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This Is Killing You and Your Sales

Posted by Carole Mahoney on 5/12/21 3:32 PM

So, what is the one biggest hidden thing that is impacting your sales and possibly killing you?

It's stress.

And this time of year is the perfect time of year to get more stress between the holidays, the news, the election, the pandemic, year-end of your numbers.

Now, I don't know about you but that's enough to make me want to go running into the woods. The fact is that emotional, stress is a major contributor to the 6th leading causes of death in the United States, including cancer heart disease, breathing problems, liver problems, accidents, and suicide.

And if that weren't bad enough, emotional stress also causes what we call in sales, “emotional involvement”. And nearly 63% of sellers worldwide suffer from emotional involvement in sales, according to data collected, from over two million sales professionals worldwide.

Now, as sellers, when we get emotionally involved in sales, it causes us to start losing our objectivity and it prevents us from actively listening. This happens because we get inside our own heads, we start thinking about the next question to ask or strategizing or getting creative.

When we lose Objectivity, we're not present in the moment.

Our buyers sense that and it makes it hard for them to open up and trust us because we're making it all about us and not all about them. Now, as managers when we get emotionally involved in sales, it makes it really difficult for us to coach our teams because like our sellers, we tend to get happy ears around unrealistic deals.

And when reps are facing objections, instead of coaching them through it, we tend to tell them what to do. Not only that, but this is also where the default to discounting tends to happen.

Because we, as managers, find that in an easy way to try and get past some of these obstacles. Oh, and not only that, when we suffer from emotional involvement, our team is ten percent more likely to also struggle with the same things. As goes the manager so goes, the team.

When we set unrealistic expectations, we don't provide the training, coaching, systems, and support to help our sellers and managers to reach those goals. We're creating more stress.

And when that happens, we're creating the very thing that's going to hinder our team from doing the thing that we want them to do. Forecasts will be off, and your margins are going to get smaller and smaller and smaller.

Stressed out yet? Well, stress less…

Because here are three ways backed by Behavioral Science that you can do as an entrepreneur, a seller, a manager, and a leader to reduce the impact of emotional stress in your sales conversations. Okay?

First, we have to stop saying yes to everything.

Because if we say yes to everyone, we're not going to be able to help anyone --including ourselves. We only have so many hours in the day to accomplish the things that are going to move us towards our goals and help those that we can actually help. So instead, we have to start learning how to say “when”. This makes it easier for you to do that is to start prioritizing your time.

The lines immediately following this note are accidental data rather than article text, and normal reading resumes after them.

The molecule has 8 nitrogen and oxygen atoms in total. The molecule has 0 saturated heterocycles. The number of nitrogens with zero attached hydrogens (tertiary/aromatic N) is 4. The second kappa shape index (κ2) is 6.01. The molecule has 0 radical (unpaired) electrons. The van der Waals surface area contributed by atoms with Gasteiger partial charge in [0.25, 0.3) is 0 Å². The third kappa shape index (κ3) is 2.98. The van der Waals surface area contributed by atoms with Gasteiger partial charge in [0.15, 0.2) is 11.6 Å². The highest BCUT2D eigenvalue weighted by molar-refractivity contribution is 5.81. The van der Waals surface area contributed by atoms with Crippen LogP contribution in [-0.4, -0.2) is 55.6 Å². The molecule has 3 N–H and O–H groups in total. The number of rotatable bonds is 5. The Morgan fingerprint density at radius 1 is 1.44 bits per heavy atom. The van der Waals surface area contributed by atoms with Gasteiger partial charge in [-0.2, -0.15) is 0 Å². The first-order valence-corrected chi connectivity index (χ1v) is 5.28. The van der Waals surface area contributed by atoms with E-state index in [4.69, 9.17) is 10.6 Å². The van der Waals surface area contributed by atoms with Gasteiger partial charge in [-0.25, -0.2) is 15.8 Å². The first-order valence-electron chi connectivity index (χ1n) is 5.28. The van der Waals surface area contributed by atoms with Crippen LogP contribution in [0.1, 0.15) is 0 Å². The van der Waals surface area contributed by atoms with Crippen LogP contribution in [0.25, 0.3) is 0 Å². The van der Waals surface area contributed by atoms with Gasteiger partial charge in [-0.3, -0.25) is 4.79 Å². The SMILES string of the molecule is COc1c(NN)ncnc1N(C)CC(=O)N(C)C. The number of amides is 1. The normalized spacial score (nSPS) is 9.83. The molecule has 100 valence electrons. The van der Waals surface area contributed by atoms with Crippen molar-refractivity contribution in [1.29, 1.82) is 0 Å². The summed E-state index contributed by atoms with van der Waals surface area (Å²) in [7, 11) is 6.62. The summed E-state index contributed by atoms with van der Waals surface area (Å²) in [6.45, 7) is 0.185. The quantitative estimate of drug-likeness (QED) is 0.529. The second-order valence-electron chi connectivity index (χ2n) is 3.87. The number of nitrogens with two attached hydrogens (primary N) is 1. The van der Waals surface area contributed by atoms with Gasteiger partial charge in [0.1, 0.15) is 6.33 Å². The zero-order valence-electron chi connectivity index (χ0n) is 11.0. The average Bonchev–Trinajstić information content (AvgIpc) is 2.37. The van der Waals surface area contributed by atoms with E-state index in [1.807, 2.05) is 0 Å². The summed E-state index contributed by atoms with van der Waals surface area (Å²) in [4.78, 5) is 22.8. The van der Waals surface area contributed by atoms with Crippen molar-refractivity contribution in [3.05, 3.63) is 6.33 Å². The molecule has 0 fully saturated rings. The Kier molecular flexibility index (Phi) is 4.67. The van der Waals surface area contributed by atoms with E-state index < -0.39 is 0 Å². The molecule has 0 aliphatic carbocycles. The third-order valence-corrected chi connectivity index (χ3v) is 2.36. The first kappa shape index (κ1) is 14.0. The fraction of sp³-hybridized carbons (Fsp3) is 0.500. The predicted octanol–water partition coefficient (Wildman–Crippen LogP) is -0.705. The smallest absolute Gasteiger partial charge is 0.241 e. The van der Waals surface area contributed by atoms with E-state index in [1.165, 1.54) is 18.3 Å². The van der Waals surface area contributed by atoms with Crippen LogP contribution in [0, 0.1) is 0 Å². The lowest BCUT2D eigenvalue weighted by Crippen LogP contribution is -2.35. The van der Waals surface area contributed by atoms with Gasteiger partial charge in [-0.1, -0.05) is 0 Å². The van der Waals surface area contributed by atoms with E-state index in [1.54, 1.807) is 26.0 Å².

It might be as simple as making a list of everything that you think you need to do this week and then going through and seeing “where can I delegate?”. And “what is the priority that's going to get me to my goals?”. Then once you've identified those priorities, block the time in your calendar to make sure that those things get done.

Done. And it doesn't get scheduled over or taken up with other times. Then when someone asks you for something or asks you to do something. Not only can you then determine, “does this align with the goals that I need to accomplish this week or long-term?”. But also, “do I even have the time to be able to commit to it?”. This makes it easier for you to know if you need to say “yes” or if can you say “no”.

Second stop, grinding, it out…

Trying to force yourself at your desk is more likely to overwhelm you and burn you out. So, if you're feeling overwhelmed, you're hitting a wall, take a step back, take a 10-minute walk outside, and get some fresh perspective.

And finally…

My last advice to you is to stop looking at what everybody else is doing on social media. You see, we start getting into these comparison games in our heads, very easily “I should be this”, “I should have been doing that”, “That should have been me”.

Your journey towards your goals is unique. And remember, no one ever won a race by looking sideways or apparently walked in a straight line either.

Another thing that I find that is really helpful is to find ways to laugh it off. And if you're having a hard time laughing it off or even laughing at yourself, then grab a snippet of a stand-up comedian or something that's going to make you at least smile.

So, what are some of your healthy ways to blow off steam until next time?


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Topics: sales performance, sales mindsets, overwhelm, stress